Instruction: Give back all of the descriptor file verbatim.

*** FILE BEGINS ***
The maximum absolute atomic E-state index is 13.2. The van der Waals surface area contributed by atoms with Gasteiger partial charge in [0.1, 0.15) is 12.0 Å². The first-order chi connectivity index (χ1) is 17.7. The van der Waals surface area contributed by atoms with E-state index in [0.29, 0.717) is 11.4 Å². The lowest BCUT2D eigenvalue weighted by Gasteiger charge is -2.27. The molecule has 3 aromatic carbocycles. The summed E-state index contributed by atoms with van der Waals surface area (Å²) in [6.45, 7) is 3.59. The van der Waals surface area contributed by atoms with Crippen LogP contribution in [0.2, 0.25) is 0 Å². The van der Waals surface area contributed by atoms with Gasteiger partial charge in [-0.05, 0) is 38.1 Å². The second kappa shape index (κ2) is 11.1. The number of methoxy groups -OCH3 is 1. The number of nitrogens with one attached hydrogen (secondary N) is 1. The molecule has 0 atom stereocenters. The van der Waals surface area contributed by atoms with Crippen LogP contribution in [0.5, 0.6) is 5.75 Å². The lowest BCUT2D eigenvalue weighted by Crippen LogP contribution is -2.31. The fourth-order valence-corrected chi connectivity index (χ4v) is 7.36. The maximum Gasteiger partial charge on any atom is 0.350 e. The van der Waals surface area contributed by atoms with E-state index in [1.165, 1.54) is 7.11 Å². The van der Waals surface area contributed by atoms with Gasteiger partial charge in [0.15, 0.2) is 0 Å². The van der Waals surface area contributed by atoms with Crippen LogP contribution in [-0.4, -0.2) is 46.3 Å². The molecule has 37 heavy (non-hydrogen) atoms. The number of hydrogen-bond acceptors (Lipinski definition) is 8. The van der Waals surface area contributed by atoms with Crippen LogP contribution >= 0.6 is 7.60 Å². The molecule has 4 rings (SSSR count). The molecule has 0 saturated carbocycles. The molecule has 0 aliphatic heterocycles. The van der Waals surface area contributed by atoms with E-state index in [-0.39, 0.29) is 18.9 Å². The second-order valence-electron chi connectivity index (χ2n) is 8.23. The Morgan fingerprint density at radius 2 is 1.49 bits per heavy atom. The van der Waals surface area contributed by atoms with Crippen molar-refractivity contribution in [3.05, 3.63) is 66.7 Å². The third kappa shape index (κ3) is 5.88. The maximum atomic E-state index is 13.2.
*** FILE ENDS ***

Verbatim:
The maximum absolute atomic E-state index is 13.2. The van der Waals surface area contributed by atoms with Gasteiger partial charge in [0.1, 0.15) is 12.0 Å². The first-order chi connectivity index (χ1) is 17.7. The van der Waals surface area contributed by atoms with E-state index in [0.29, 0.717) is 11.4 Å². The lowest BCUT2D eigenvalue weighted by Gasteiger charge is -2.27. The molecule has 3 aromatic carbocycles. The summed E-state index contributed by atoms with van der Waals surface area (Å²) in [6.45, 7) is 3.59. The van der Waals surface area contributed by atoms with Crippen LogP contribution in [0.2, 0.25) is 0 Å². The van der Waals surface area contributed by atoms with Gasteiger partial charge in [-0.05, 0) is 38.1 Å². The second kappa shape index (κ2) is 11.1. The number of methoxy groups -OCH3 is 1. The number of nitrogens with one attached hydrogen (secondary N) is 1. The molecule has 0 atom stereocenters. The van der Waals surface area contributed by atoms with Crippen LogP contribution in [0.5, 0.6) is 5.75 Å². The lowest BCUT2D eigenvalue weighted by Crippen LogP contribution is -2.31. The fourth-order valence-corrected chi connectivity index (χ4v) is 7.36. The maximum Gasteiger partial charge on any atom is 0.350 e. The van der Waals surface area contributed by atoms with E-state index in [1.165, 1.54) is 7.11 Å². The van der Waals surface area contributed by atoms with Gasteiger partial charge in [0.15, 0.2) is 0 Å². The van der Waals surface area contributed by atoms with Crippen LogP contribution in [-0.4, -0.2) is 46.3 Å². The molecule has 37 heavy (non-hydrogen) atoms. The number of hydrogen-bond acceptors (Lipinski definition) is 8. The van der Waals surface area contributed by atoms with Crippen LogP contribution >= 0.6 is 7.60 Å². The molecule has 4 rings (SSSR count). The molecule has 0 saturated carbocycles. The molecule has 0 aliphatic heterocycles. The van der Waals surface area contributed by atoms with E-state index in [-0.39, 0.29) is 18.9 Å². The second-order valence-electron chi connectivity index (χ2n) is 8.23. The Morgan fingerprint density at radius 2 is 1.49 bits per heavy atom. The van der Waals surface area contributed by atoms with Crippen molar-refractivity contribution in [3.05, 3.63) is 66.7 Å². The third kappa shape index (κ3) is 5.88. The maximum atomic E-state index is 13.2.